Homebrewing is poorly served by isolation. You can make a beer on your own: formulate the recipe, manage the brew day and fermentation, condition and drink the final product. But it would be hard to learn from the experience beyond a certain point. We need other people to bounce ideas off of and to learn from. For me, the best results have consistently come when collaboration takes place. I need input from other brewers to add to my own knowledge and help me make decisions. In this way, homebrewing is like a Think Tank. You make connections with other informed individuals and base your decisions on the shared understanding that results. If you're smart, you rely on those individuals to guide you through crises or make "policy" decisions.
I brewed a Kate the Great clone this past February after tasting Lewy's and being really impressed with its flavor and complexity. I added bourbon soaked oak cubes to it in early May and watched as the yeast slowly ate away at the original gravity of 1.104. However, for the past three weeks there's been almost zero airlock activity. I took a gravity reading this past weekend and there had been no change. The beer was stuck at 1.030. I know that I'm pushing the limits of WLP001 with the high alcohol content, but I was hoping to get down in the mid-teens before bottling. I called Lewy for advice. Do I repitch? Raise the ambient temperature? Bottle at the current gravity and risk bottle bombs?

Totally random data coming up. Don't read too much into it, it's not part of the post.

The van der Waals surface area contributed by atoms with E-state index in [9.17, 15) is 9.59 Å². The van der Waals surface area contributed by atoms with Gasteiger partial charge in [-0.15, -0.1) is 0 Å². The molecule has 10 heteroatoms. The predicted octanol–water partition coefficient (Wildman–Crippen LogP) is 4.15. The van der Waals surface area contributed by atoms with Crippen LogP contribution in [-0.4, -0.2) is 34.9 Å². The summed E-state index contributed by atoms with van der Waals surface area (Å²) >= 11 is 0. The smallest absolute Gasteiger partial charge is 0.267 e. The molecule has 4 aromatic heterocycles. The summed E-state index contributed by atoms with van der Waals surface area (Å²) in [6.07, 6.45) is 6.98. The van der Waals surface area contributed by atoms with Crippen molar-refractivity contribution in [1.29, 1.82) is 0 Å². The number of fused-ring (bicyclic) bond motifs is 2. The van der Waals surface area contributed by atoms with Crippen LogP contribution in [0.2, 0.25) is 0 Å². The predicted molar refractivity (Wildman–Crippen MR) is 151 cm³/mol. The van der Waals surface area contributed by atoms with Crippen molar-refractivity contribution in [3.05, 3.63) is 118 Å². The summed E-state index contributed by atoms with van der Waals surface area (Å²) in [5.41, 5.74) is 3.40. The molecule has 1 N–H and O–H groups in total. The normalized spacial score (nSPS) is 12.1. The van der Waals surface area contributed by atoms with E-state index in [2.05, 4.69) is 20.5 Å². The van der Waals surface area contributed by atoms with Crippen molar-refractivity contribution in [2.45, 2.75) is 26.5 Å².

The next day, there was a package on my porch. A small, soft, ice-filled cooler containing two packed-full vials of washed WLP001 from a previous fermentation that Lewy had done. He had gathered it and dropped it off for me-just because he's cool like that. I let the yeast free rise to ambient temperature overnight and then pitched it into the KTG clone. It's a pretty good solution to a stuck fermentation problem and I'm hopefully optimistic about it working. In case you didn't know, they serve beer in the Homebrew Think Tank cafeteria, and I'm buying rounds.